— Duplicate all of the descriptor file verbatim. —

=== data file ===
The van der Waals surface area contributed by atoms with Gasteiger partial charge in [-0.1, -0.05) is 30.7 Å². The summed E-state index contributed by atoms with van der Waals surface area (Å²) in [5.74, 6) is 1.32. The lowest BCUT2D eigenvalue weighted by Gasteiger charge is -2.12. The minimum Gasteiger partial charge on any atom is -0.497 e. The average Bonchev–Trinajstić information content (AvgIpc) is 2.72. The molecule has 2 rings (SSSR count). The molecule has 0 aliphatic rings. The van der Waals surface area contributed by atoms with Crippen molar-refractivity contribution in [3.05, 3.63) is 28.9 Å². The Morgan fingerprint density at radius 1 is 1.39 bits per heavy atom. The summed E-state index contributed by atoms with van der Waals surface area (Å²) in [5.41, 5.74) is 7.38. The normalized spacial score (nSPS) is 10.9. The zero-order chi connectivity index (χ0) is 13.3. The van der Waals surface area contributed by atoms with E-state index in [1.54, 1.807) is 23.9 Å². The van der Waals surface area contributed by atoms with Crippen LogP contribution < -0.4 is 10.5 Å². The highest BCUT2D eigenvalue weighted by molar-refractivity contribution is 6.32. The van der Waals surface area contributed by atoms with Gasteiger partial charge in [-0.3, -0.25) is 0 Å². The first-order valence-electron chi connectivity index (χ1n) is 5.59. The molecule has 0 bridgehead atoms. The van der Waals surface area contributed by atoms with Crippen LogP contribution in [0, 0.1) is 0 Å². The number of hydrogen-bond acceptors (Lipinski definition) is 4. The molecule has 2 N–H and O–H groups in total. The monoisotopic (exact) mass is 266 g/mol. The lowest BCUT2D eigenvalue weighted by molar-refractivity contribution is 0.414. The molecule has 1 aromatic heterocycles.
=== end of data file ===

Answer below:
The van der Waals surface area contributed by atoms with Gasteiger partial charge in [-0.1, -0.05) is 30.7 Å². The summed E-state index contributed by atoms with van der Waals surface area (Å²) in [5.74, 6) is 1.32. The lowest BCUT2D eigenvalue weighted by Gasteiger charge is -2.12. The minimum Gasteiger partial charge on any atom is -0.497 e. The average Bonchev–Trinajstić information content (AvgIpc) is 2.72. The molecule has 2 rings (SSSR count). The molecule has 0 aliphatic rings. The van der Waals surface area contributed by atoms with Crippen molar-refractivity contribution in [3.05, 3.63) is 28.9 Å². The Morgan fingerprint density at radius 1 is 1.39 bits per heavy atom. The summed E-state index contributed by atoms with van der Waals surface area (Å²) in [5.41, 5.74) is 7.38. The normalized spacial score (nSPS) is 10.9. The zero-order chi connectivity index (χ0) is 13.3. The van der Waals surface area contributed by atoms with E-state index in [1.54, 1.807) is 23.9 Å². The van der Waals surface area contributed by atoms with Crippen LogP contribution < -0.4 is 10.5 Å². The highest BCUT2D eigenvalue weighted by molar-refractivity contribution is 6.32. The van der Waals surface area contributed by atoms with Gasteiger partial charge in [-0.3, -0.25) is 0 Å². The first-order valence-electron chi connectivity index (χ1n) is 5.59. The molecule has 0 bridgehead atoms. The van der Waals surface area contributed by atoms with Crippen LogP contribution in [0, 0.1) is 0 Å². The number of hydrogen-bond acceptors (Lipinski definition) is 4. The molecule has 2 N–H and O–H groups in total. The monoisotopic (exact) mass is 266 g/mol. The lowest BCUT2D eigenvalue weighted by molar-refractivity contribution is 0.414. The molecule has 1 aromatic heterocycles.